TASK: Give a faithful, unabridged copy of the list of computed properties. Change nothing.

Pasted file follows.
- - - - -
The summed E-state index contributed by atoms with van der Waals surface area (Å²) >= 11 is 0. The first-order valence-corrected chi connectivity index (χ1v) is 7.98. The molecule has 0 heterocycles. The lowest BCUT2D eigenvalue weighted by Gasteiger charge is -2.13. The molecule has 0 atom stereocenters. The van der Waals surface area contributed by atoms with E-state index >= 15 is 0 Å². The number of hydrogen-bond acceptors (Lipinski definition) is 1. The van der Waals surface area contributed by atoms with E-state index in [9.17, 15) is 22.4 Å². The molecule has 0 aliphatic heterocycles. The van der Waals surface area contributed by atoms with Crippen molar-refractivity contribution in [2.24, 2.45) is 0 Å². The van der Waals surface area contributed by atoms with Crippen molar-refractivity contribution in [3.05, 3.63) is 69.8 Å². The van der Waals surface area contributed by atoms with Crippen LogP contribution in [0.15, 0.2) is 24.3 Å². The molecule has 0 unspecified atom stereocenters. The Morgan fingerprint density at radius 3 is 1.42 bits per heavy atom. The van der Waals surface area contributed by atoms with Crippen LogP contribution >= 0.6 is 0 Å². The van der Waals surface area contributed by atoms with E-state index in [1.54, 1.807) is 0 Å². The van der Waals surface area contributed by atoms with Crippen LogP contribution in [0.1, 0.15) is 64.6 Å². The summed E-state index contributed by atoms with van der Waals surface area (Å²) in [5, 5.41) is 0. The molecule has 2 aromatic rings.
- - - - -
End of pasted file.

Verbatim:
The summed E-state index contributed by atoms with van der Waals surface area (Å²) >= 11 is 0. The first-order valence-corrected chi connectivity index (χ1v) is 7.98. The molecule has 0 heterocycles. The lowest BCUT2D eigenvalue weighted by Gasteiger charge is -2.13. The molecule has 0 atom stereocenters. The van der Waals surface area contributed by atoms with E-state index >= 15 is 0 Å². The number of hydrogen-bond acceptors (Lipinski definition) is 1. The van der Waals surface area contributed by atoms with E-state index in [9.17, 15) is 22.4 Å². The molecule has 0 aliphatic heterocycles. The van der Waals surface area contributed by atoms with Crippen molar-refractivity contribution in [2.24, 2.45) is 0 Å². The van der Waals surface area contributed by atoms with Crippen molar-refractivity contribution in [3.05, 3.63) is 69.8 Å². The van der Waals surface area contributed by atoms with Crippen LogP contribution in [0.15, 0.2) is 24.3 Å². The molecule has 0 unspecified atom stereocenters. The Morgan fingerprint density at radius 3 is 1.42 bits per heavy atom. The van der Waals surface area contributed by atoms with Crippen LogP contribution >= 0.6 is 0 Å². The van der Waals surface area contributed by atoms with E-state index in [1.54, 1.807) is 0 Å². The van der Waals surface area contributed by atoms with Crippen LogP contribution in [0.1, 0.15) is 64.6 Å². The summed E-state index contributed by atoms with van der Waals surface area (Å²) in [5, 5.41) is 0. The molecule has 2 aromatic rings.